was more like you, there would be fewer like me,—there would—there would!"
"Sit down," said Rose earnestly; "you distress me. If you are in poverty or affliction I shall be truly happy to relieve you if I can,—I shall indeed. Sit down."
"Let me stand, lady," said the girl, still weeping, "and do not speak to me so kindly till you know me better. It is growing late. Is—is—that door shut?"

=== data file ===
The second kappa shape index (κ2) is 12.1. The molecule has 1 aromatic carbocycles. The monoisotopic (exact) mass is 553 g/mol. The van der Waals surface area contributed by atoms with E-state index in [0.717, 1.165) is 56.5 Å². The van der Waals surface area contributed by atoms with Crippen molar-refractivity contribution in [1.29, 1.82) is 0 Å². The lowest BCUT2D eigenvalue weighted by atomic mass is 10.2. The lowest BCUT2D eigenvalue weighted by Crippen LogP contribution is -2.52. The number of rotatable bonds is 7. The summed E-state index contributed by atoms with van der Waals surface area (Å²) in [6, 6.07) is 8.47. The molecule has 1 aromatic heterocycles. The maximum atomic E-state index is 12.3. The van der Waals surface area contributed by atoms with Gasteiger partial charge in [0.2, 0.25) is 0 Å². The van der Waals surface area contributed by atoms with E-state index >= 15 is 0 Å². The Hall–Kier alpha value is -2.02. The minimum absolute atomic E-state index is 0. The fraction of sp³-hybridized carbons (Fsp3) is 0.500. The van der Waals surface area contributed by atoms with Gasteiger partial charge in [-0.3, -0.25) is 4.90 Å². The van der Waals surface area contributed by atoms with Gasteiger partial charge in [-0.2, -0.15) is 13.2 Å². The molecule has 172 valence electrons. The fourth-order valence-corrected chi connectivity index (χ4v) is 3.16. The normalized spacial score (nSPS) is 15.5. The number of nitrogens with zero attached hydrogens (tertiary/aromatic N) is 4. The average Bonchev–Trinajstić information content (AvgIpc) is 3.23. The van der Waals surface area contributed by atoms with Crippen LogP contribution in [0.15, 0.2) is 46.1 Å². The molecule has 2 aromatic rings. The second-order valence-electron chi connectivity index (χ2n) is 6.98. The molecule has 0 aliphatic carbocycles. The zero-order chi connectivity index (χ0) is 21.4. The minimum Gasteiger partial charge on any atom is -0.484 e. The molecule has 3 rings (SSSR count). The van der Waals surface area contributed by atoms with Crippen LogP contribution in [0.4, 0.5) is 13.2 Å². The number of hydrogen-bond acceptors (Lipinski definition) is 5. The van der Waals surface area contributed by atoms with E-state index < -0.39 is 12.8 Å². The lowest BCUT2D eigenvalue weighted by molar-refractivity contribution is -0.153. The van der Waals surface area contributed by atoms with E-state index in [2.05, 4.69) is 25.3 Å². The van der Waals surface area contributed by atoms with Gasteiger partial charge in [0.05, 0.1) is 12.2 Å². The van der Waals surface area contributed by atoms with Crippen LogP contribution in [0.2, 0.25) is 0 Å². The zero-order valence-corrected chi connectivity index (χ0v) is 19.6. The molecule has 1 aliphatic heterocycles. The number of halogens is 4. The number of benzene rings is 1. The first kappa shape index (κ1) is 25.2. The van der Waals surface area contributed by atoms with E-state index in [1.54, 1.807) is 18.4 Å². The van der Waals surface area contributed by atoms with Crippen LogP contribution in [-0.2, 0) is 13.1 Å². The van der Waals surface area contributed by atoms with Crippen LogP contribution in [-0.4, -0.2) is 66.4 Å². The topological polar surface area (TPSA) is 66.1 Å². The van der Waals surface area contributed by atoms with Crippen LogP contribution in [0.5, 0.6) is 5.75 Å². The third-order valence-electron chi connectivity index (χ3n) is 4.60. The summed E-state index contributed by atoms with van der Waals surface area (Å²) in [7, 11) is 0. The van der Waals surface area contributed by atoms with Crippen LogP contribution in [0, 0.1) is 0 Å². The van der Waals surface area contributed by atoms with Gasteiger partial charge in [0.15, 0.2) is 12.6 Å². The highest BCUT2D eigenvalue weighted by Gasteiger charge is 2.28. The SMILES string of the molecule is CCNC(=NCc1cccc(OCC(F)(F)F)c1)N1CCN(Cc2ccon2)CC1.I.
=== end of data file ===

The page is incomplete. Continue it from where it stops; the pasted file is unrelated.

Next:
"Yes," said Rose, recoiling a few steps, as if to be nearer assistance in case she should require it. "Why?"
"Because," said the girl, "I am about to put my life and the lives of others in your hands. I am the girl that dragged little Oliver back to old Fagin's, the Jew's, on the night he went out from the house in Pentonville."
"You!" said Rose Maylie.
"I, lady," replied the girl. "I am the infamous creature you have heard of, that lives among the thieves, and that never from the first moment I can recollect my eyes and senses opening on London streets have known any